Saudi Arabia wipes out $182 million niche UK market; outrage on social media.
Saudi Arabia’s increasingly centralised form of governance, now dictating Hajj pilgrims register and book their packages via Motawif, has wiped out a niche UK economic sector worth ₤150 million ($182 million) and sent outraged pilgrims to social media to vent their displeasure at the new system’s flaws.
Motawif is the exclusive online platform authorised by the Saudi Ministry of Hajj and Umrah to offer Hajj services to Europe, North America and Australia. On 6 June the ministry informed pilgrims to register and book Hajj 2022 packages digitally following an April announcement that globally 1 million Muslims could perform Hajj this year.
The platform promises tailor-made packages that “perfectly fit individual preferences, needs and budgets”, in addition to visa application, support services and a 24/7 call centre in multiple languages.
However, in distressed pleas from British, Australian, American and Canadian Muslims across social media platforms including Twitter, Facebook and Instagram, countless pilgrims state the organisation has not delivered on its promises.
Approved applicants, selected through a draw, grumble about failed package bookings despite their accounts already debited for the amounts owed. According to aggrieved parties, Motawif eventually offered alternatives – by phone calls – at up to 35% higher prices than the original package price without relevant details available like the hotel’s location.
“The only telephone number that seems to work is the French number, but I got cut off after waiting for 40 minutes,” Tahir Ahmed, a British diplomat who wished to clarify inaccuracies in the packages offered, wrote on Twitter.
While the packages offered included flights, accommodation, transportation and visa, the British Civil Aviation Authority warned pilgrims these were not part of Air Travel Organiser’s Licensing (ATOL), a UK financial protection scheme for air package holidays sold by travel businesses.
The Licensed Hajj Organisers UK (LHO), a non-profit trade association founded in 2016, is tagged in many of these social media posts, but their hands are tied.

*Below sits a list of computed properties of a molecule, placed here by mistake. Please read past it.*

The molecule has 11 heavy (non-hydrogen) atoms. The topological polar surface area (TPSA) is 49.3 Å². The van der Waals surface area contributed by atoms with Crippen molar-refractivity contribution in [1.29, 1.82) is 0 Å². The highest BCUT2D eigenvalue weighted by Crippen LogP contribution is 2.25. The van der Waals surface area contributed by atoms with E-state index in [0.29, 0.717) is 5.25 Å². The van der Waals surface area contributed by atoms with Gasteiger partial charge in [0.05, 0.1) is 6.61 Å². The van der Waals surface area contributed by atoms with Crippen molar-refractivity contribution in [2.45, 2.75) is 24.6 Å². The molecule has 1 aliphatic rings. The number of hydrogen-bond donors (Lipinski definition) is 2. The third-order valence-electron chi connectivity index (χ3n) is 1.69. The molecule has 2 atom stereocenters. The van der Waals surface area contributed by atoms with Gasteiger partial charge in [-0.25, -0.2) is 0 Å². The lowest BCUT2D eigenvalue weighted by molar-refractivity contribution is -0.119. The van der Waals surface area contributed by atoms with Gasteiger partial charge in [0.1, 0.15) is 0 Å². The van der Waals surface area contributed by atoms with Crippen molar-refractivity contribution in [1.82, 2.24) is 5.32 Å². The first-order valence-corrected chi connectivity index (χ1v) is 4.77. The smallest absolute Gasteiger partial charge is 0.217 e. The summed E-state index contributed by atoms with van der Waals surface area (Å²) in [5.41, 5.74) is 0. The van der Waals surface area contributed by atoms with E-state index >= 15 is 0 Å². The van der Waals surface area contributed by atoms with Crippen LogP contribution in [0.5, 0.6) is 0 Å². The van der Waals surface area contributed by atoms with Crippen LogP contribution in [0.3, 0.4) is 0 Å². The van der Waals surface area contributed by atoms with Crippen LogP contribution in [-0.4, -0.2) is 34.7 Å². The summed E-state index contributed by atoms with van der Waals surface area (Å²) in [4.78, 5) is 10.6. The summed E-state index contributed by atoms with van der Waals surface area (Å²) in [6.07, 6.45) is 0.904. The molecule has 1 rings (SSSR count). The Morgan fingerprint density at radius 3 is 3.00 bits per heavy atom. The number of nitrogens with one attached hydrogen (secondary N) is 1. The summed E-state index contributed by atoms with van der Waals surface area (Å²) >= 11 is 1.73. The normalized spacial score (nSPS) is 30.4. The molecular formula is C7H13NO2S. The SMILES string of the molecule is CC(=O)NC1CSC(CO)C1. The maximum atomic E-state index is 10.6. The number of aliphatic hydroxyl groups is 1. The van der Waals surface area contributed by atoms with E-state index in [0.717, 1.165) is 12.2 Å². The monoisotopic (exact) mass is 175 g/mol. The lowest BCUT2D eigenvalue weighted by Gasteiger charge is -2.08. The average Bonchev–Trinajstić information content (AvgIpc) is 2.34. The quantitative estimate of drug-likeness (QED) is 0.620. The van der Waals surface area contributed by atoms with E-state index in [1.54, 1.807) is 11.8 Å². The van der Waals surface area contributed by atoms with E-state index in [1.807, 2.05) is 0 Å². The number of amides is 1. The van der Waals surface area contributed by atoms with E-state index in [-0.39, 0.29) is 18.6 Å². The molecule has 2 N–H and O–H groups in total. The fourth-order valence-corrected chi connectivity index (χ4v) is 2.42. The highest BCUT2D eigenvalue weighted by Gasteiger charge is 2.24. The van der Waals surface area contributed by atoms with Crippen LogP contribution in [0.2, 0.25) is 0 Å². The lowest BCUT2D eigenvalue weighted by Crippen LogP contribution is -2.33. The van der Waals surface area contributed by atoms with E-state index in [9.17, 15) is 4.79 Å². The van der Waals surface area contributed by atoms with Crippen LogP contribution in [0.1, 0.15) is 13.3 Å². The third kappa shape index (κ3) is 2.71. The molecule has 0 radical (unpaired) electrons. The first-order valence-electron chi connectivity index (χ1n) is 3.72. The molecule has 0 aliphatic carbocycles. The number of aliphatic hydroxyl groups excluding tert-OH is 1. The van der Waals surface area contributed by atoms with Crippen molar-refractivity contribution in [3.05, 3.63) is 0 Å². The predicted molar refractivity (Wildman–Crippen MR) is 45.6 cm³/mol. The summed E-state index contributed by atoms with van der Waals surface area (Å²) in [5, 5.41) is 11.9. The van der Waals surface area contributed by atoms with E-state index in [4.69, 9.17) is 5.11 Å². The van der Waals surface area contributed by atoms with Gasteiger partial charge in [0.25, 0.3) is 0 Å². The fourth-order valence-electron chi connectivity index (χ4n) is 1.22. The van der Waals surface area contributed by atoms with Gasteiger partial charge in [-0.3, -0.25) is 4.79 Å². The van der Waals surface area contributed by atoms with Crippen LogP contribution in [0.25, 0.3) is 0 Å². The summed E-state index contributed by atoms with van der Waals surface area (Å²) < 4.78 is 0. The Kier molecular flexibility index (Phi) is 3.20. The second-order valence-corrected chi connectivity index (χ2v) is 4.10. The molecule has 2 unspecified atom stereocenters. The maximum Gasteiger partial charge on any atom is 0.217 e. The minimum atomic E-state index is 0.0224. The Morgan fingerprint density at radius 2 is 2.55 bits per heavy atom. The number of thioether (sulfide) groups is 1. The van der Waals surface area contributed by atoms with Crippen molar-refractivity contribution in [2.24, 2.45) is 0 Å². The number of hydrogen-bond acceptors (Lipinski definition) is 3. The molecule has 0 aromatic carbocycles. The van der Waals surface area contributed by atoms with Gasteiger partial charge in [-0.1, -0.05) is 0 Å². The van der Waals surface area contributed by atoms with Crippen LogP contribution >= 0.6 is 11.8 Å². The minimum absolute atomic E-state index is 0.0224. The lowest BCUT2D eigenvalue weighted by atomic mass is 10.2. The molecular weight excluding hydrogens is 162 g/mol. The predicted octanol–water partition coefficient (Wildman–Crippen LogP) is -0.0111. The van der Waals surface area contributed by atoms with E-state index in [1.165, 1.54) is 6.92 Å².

“We have to respect Saudi Arabia is a sovereign country and has its own rules and regulations to support its vision of empowering its citizens,” LHO told Salaam Gateway via Twitter.
On 13 June, the All-Party Parliamentary Group on Hajj & Umrah held an emergency meeting at the UK Parliament to discuss Hajj 2022 arrangements with industry stakeholders and pilgrims. All attending members of the public had booked to go on Hajj with a UK Hajj tour operator since 2020.
“Hearing their impact statements was heart breaking,” said a Parliamentary Group’s tweet.
LHO members spoke about the negative impact on British businesses who had been servicing British pilgrims for over 40 years and raised concerns that some companies may go bankrupt, as they were counting on Hajj 2022 as a lifeline following two years of lost business due to COVID-19.
Money stuck in Saudi Arabia, as the ministry holds company bonds, also affects liquidity. This potentially leaves pilgrims, who had booked years ahead and were now forced to cancel with the British travel agent, without a refund.
Other highlighted issues include pilgrims’ welfare, access to Hajj guides and imams and pre-departure preparation and support.
According to the 2019 University of Leeds report Mapping the UK’s Hajj Sector, the number of British Muslim pilgrims had risen from 573 in 1969 to between 25,000 and 27,000 before the pandemic halted religious tourism.
Speaking on a BBC radio show, the report’s author, Seán McLoughlin, the university’s professor of Anthropology of Islam, said this year 12,000 British Muslims were supposed to travel.
However, the number had been slashed to 3,500 as the quota was wrongly allocated.
“This new system has really unsettled people because it’s been introduced so late in the day. Many pilgrims are feeling as though they’ve been like guinea pigs in a system that hasn’t been piloted properly,” he said.
The Motawif platform divulges Dubai-headquartered Traveeazy as technology partner. The Traveazy Group, to which UmrahMe and HolidayMe also belong, claims to have sales of more than $200 million and boasts to have assisted more than 4 million travellers, using relationships with more than 10,000 business-to-business agents. McLoughlin said people were demanding a return to the previous system that allowed them to buy packages from local, licensed Hajj organisers (munazzams).
Since Saudi Arabia published its Vision 2030 in 2016, calling for Hajj numbers to more than double to 6 million, the number of UK munazzams grew 20% to 117 providers, the largest number in the West, according to the report.
McLoughlin pointed out the modern development of the Hajj must be understood in terms of Saudi Arabia’s ongoing challenge of diversifying its non-oil based economy.
“It’s fair to say they also want to centralise the margins agents across the world have been making. This is part of a bigger bid to develop religious tourism as an alternative income source,” McLoughlin said.
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